It may be a bit of an understatement that the U.K.'s economic development since the financial crisis of 2008 has been sluggish. Since 2010, the United Kingdom economy has seen average GDP growth of 1.4%; not exactly the numbers you want when emerging from a recession. However, there is one thing that has the potential to give the U.K. economy a much-needed boost: shale gas. Let's take a look at what the U.K. has and whether it could jump-start the economy.
The dream scenario: follow American footsteps
It's no secret anymore that the U.S. has unlocked vast quantities of natural gas through hydraulic fracturing. What many don't seem to completely appreciate, though, is the impact this gas has had on gas prices relative to other energy sources. For decades prior to the shale gas boom, the price of natural gas followed oil prices almost in lockstep based on their energy equivalency -- 1,000 cubic feet has 1/6 the energy of a barrel of oil, so it traded at a price about 1/6th of oil. Once the shale boom took off, though, that dynamic has completely changed.
Today, natural gas prices are about 1/22nd the price of oil. And that major price difference can go a long way.
To understand the potential of what vast quantities of shale gas can do for an economy, look no further than what is going on in the U.S. today. Not only is cheap natural gas leading to conveniences such as cheaper energy bills, but it is also spurring billions and billions of dollars in investment. The American Chemical Council estimates that cheap natural gas will lead to businesses investing almost $72 billion on plants and facilities that would use natural gas as either a chemical feedstock or as an energy source. On top of that, there have been other massive investments using natural gas ranging from steel manufacturing, liquefied natural gas (LNG) exports, and even natural gas to gasoline.
For the U.K., a cheap, domestic source of natural gas could do wonders for the economy. The country is highly dependent on natural gas imports from Norway's Statoil (EQNR -1.95%), which provides more than 25% of the nations natural gas. Also, the price for energy has always been a challenge for the island nation. The NBP spot price for gas -- the equivalent to the Henry hub spot price here in the U.S. -- is around $9.50 per thousand square feet of gas, more than double the prices we currently play in the U.S.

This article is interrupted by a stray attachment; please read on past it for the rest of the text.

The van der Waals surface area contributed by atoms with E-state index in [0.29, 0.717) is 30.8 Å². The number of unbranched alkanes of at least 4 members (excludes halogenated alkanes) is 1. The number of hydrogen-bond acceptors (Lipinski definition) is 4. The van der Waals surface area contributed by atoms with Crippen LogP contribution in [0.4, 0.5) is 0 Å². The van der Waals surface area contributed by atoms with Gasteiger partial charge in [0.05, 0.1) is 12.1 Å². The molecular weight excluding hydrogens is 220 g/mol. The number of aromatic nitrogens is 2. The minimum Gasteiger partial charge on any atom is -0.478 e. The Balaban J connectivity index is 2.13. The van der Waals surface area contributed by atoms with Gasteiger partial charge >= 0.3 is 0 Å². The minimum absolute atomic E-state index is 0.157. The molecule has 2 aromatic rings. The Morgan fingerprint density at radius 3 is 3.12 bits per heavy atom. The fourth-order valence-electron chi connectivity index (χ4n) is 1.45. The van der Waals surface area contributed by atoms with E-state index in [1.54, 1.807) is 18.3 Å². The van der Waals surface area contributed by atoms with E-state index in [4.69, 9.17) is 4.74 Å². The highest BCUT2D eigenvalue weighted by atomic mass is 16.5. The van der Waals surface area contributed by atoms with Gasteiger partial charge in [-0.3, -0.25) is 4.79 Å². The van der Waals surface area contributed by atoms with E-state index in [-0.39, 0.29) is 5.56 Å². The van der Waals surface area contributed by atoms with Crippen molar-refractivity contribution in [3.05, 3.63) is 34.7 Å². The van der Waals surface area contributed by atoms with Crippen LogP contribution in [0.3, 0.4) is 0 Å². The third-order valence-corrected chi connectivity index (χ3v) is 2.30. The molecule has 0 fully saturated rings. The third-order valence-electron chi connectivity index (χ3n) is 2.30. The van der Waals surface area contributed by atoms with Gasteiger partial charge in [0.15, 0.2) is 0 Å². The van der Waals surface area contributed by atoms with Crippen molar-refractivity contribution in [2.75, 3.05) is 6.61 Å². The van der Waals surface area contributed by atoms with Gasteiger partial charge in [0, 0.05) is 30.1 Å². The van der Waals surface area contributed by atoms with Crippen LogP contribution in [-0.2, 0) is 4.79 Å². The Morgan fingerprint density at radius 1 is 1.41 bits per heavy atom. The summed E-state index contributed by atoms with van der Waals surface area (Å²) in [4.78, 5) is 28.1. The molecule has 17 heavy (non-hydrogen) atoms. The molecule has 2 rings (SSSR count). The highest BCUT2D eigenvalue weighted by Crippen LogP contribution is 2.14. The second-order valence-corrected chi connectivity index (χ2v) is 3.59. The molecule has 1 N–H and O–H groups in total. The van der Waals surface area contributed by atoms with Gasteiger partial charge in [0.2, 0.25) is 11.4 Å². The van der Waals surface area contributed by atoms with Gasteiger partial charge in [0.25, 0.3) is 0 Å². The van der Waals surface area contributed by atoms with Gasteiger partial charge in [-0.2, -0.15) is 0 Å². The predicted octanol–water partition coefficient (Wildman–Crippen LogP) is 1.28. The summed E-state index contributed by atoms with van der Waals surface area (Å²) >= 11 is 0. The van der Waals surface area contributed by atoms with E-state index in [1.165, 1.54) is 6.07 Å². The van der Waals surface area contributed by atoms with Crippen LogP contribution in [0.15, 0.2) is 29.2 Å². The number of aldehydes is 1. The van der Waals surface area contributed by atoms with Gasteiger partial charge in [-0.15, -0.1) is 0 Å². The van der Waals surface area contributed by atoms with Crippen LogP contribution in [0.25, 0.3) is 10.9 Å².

There hasn't been much exploration and appraisal work on U.K. shale thus far, but the initial assessments point to some very promising things for the country. The British Geological Survey estimates that there are 1.3 quadrillion cubic feet of potential gas on U.K. soil. If we were to assume that 10% of that is recoverable -- what we are getting with U.S. shale -- that means the U.K. has 130 trillion cubic feet of technically recoverable resources. This would be enough to supply the entire nation's demand for 40 years, or enough to replace its current import demand for 100 years.
One word of caution before celebrating a coming boom in the U.K.: Shale gas extraction is still in its infancy in the U.K. To date, there are only 40 to 50 wells planned to be drilled over the next two years. Also, Total (TTE -1.34%), the only major oil company to sign on to explore for shale gas thus far, is only expecting to spend about $80 million on U.K. shale over the next two to three years. That may sound like a big number, but it's pennies compared to the company's annual capital budget of about $25 billion. To put these numbers further in perspective, U.S. companies spent more than $33 billion on shale gas extraction and infrastructure development in just 2010, and total development costs between 2010 and 2035 are expected to reach $1.8 trillion.
What a Fool believes
The potential is there for shale gas in the U.K. to give the economy a decent shot in the arm. It also could help the country establish a level of economic superiority over several other European nations who have put moratoriums on the practice of hydraulic fracturing. However, the chances of this transformation happening within the next couple of years or so are very slim. It took over a decade between when Mitchell Energy's first commercially viable shale gas well was completed and large-scale adaptation of the practice across the U.S., and it is very possible that the U.K. may need to wait just as long until shale gas takes off there as well.